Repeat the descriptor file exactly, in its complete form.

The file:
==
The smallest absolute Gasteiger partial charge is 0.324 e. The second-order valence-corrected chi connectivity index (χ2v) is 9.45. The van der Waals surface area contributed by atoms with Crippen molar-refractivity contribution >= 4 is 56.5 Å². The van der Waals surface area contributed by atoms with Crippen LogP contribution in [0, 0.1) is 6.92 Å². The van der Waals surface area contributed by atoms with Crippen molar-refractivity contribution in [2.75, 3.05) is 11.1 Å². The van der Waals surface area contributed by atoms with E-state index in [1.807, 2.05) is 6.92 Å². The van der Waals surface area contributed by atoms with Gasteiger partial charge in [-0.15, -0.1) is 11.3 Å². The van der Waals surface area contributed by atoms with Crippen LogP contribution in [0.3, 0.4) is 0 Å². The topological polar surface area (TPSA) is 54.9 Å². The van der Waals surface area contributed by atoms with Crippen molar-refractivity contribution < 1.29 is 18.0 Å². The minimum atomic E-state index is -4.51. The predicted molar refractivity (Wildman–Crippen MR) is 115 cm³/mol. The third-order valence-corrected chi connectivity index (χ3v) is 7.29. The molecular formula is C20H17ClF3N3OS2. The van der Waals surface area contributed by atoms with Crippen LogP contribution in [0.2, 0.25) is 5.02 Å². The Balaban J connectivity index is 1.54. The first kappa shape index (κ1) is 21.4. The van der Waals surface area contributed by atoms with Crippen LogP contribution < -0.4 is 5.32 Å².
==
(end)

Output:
The smallest absolute Gasteiger partial charge is 0.324 e. The second-order valence-corrected chi connectivity index (χ2v) is 9.45. The van der Waals surface area contributed by atoms with Crippen molar-refractivity contribution >= 4 is 56.5 Å². The van der Waals surface area contributed by atoms with Crippen LogP contribution in [0, 0.1) is 6.92 Å². The van der Waals surface area contributed by atoms with Crippen molar-refractivity contribution in [2.75, 3.05) is 11.1 Å². The van der Waals surface area contributed by atoms with E-state index in [1.807, 2.05) is 6.92 Å². The van der Waals surface area contributed by atoms with Gasteiger partial charge in [-0.15, -0.1) is 11.3 Å². The van der Waals surface area contributed by atoms with Crippen LogP contribution in [0.3, 0.4) is 0 Å². The topological polar surface area (TPSA) is 54.9 Å². The van der Waals surface area contributed by atoms with Crippen molar-refractivity contribution < 1.29 is 18.0 Å². The minimum atomic E-state index is -4.51. The predicted molar refractivity (Wildman–Crippen MR) is 115 cm³/mol. The third-order valence-corrected chi connectivity index (χ3v) is 7.29. The molecular formula is C20H17ClF3N3OS2. The van der Waals surface area contributed by atoms with Crippen LogP contribution in [0.2, 0.25) is 5.02 Å². The Balaban J connectivity index is 1.54. The first kappa shape index (κ1) is 21.4. The van der Waals surface area contributed by atoms with Crippen LogP contribution < -0.4 is 5.32 Å².